Switch to Linux: 4

Now that you have tried Linux from the live USB mode and are going ahead installing Linux on your hardware – do the following:

1. If you use Outlook as your mail client, install Thunderbird and import your Outlook’s data in Thunderbird and backup the Thunderbird data. When you start Thunderbird for the first time, it will automatically ask you to import the data from Outlook. Thunderbird data is located by default in your Appdata folder (go to Start->Run and type %APPDATA%) and copy the ‘Thunderbird’ folder.

2. Take backup of All your data on an external drive (hard disk or pen drive)

3. Make sure you are connected to the internet (recommended, but not mandatory)

Now boot from your USB thumb drive and you will be welcomed with the following screen:

This time click on ‘Install Kubuntu’, you will come the language selection screen. Needless to say let the selection be ‘English’ and click on Continue

In the next screen you will be asked for choosing the keyboard layout – keep the default option unless you have reason to chose otherwise (US Keyboard)

Next you will be asked to select update options:

Tick the options as selected.

Normal Installation: This will install the operating system with all the required basic software like the one you saw on the live image installed (Libreoffice etc.)

Download Updates After Installation: This helps in updating the system through internet and saves time at a later stage.

“Install Third Party Software for graphics …”: This will install any proprietary drivers if required.

If you select the Third Party Software for installation – you will be asked to enter a password for secure boot. Enter a password – this will be asked only once when you reboot the system.

Once you are done, click on continue and you will be greeted with this screen:

You will get the first screen if you have a blank hard disk (new system) if you have any OS installed in your system, then you will get the second screen.

Click on ‘Guided – Use Entire Disk’, ‘Guided – resize’ is not recommended as it is a bit advanced (Dual boot with your existing OS) and you might run into problem if you don’t know what you are doing.

You will get a warning that the hard disk will be erased. Click on Install to continue.

Now you need to select your country (Time Zone) – select your time zone and click continue.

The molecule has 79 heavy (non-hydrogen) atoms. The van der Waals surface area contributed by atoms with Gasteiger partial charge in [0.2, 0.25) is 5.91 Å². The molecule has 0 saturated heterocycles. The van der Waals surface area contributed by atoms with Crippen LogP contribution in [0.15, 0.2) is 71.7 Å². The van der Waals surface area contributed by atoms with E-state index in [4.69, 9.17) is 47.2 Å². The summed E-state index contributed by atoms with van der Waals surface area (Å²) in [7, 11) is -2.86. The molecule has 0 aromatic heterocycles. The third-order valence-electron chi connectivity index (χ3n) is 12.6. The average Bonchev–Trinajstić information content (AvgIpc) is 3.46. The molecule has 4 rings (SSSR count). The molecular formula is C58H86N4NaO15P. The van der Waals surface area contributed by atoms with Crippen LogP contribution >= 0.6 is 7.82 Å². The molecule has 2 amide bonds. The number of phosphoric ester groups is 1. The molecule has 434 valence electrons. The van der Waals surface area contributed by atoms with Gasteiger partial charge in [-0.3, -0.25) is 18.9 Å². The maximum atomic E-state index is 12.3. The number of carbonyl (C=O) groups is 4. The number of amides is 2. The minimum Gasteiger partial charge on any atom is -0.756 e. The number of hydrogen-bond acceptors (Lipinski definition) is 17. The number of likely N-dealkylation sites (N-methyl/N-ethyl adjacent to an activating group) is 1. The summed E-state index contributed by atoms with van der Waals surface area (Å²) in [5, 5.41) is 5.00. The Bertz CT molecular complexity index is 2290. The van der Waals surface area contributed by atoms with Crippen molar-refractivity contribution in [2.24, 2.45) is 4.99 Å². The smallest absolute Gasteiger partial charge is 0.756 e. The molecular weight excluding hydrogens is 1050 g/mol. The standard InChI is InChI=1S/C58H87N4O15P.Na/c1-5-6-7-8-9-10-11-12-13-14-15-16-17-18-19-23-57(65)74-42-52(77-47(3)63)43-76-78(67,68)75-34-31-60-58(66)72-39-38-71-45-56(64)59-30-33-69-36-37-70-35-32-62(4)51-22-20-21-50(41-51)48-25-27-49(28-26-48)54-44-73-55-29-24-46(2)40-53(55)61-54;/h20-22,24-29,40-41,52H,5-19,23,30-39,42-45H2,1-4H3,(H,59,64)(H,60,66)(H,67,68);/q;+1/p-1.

Next you need to create a user and give your computer a name for identification over the network. Please give a strong password – it is not recommend to use your system without a password.

Installation will continue and once it completes (normally 5 to 10 minutes, depending on your internet speed)

Remove your USB drive when asked and press enter to be greeted with the Log-in screen.

Enter your password to login.

Once you login, first thing you need to do is update the system, in case there is anything left to be updated.

To update the system – click on the menu button and click on Discover.

Click on the Update button (on the bottom left)

And click on Update all.

You need to provide your password to continue with the password.

This will take a while as the updates will be downloaded from the internet.

Once the update has completed – lets assume you want to install a software to the system.

Unlike Windows you need to go to internet and search for the software. Open Discover (if not already open) and go to application and type the name of the software (gimp in the following screenshot) in the search box and click on install.

This time also you need to give your password again. This is a security feature inherent to Linux – anyone can not install anything on your system or tamper with it, just because you give him or her access to it!

Now if you want a more ‘Windows’ like menu right click on the menu icon and select ‘Show Alternatives’

and select ‘Application Menu’

Now the KDE menu will look similar to Windows Menu:

Do post your comments if you need any more help in this regard.

Welcome the world of FOSS.

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